Milei’s other standout policy, dollarization, seems at odds with hyperbitcoinization, yet it is most certainly a necessary step to start fixing Argentina’s economy. At LABITCONF, incoming chancellor Diana Mondino said that beyond dollarization, Milei’s government is keen to do away with forced legal tender and instead let people choose their own currency. If numbers are anything to go by, many Argentineans already prefer the USDt “criptodólares” as they’re called by locals.

During his campaign, and as he gets ready to take office, Milei has said that the effects of the previous government’s policies and spending are likely to be felt anywhere between 18-24 months into his term. For others, such unpopular statements would have cost them hundreds of thousands of votes; for Milei, it’s an extension of the very principles (low time preference) he campaigned on, many of which are what got the Bitcoin community to look his way in the first place.

What the Bitcoiners Are Saying

Milei’s “chainsaw plan” will take time, and luckily many bitcoiners understand that if Argentina is to push harder for Bitcoin adoption that will also happen gradually. JAN3 CEO Samson Mow has consistently said that “Milei’s priority should be to stabilize inflation, moving towards dollarization and ultimately shutting down the Central Bank,” only then will the government be able to factor in what Bitcoin can do for the country.

In spite of that, Argentine bitcoiners generally seem more excited about the wider prospects of Milei’s win. For Manu Ferrari, Milei’s commitment to freedom “is more than enough for the following years,” a feeling that has been echoed by most people familiar with the intricacies of Argentina’s dysfunctional economy.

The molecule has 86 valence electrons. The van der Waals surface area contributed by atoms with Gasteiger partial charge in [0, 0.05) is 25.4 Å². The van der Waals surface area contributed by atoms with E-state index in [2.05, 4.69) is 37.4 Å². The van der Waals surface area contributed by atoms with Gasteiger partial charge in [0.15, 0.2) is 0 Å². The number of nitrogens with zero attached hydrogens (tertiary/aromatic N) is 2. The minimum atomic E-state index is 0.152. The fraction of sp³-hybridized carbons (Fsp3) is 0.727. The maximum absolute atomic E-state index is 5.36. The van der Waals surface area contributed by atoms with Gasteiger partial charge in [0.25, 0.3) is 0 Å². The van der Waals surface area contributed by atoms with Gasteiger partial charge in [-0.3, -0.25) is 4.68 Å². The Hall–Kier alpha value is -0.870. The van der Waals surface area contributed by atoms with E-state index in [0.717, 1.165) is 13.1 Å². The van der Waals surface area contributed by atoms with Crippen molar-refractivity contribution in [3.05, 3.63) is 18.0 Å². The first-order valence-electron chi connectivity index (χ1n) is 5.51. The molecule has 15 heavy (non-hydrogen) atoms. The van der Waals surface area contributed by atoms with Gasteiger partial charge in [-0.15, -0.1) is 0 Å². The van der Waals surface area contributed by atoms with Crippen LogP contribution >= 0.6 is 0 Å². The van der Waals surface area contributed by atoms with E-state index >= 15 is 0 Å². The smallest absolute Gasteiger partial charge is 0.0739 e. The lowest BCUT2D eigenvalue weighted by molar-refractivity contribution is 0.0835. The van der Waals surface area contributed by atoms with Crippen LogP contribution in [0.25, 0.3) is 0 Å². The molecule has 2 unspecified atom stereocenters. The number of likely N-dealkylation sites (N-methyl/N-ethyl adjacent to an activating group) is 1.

When El Salvador passed its Bitcoin Law, the Central American nation set the first precedent for what nation-state adoption could look like. Nevertheless, limiting the scope of Bitcoin adoption to just that is near-sighted at best. If free circulation of competing currencies is the Milei administration’s goal, it bears saying that policy can already be beneficial for Bitcoin after years of enforced currency controls.

A more comprehensive nation-state strategy, one that removes capital gains taxes, looks into Bitcoin mining, or even considers the sale of Bitcoin-backed securities, will only be viable if Milei manages to course-correct Argentina’s economy. In the meantime, the sole promise of freedom should translate into recent anti-crypto measures fading away as the nation embraces more free market policies.

The new government’s primary objective now is to stop the bleeding, which is accomplished by implementing several shock measures, all destined to solve the “No hay plata” problem. At the moment, the Milei administration still has to get a hold of inflation, plan out its dollarization process, and lay out its plan to close the central bank. Quite an ordeal for Latin America’s first libertarian president in a country where Mauricio Macri stands as the only president outside the leftist Peronism ideology to ever finish his term.

Bitcoin’s rise to become a genuine asset class mostly took place under a laissez-faire environment as regulation still struggles to keep up with its developments. At the very least, this is what people can expect from a Milei government that has promised to cut down on the numerous taxes that plague Argentina’s day-to-day economy.

With conversations dating back to last year, the JAN3 team hopes to approach Milei and his allies on the topic of Bitcoin in 2024. By then, the world should have a clearer view of what his vision of Argentina looks like after initial deployment of the chainsaw.

Until that time comes, bitcoiners can rest assured that this freedom-loving politician who sees Bitcoin as the second coming of private money has all the tools needed to fully grasp its meaning and, eventually, ensure Argentina adopts it for the long-term good of the country.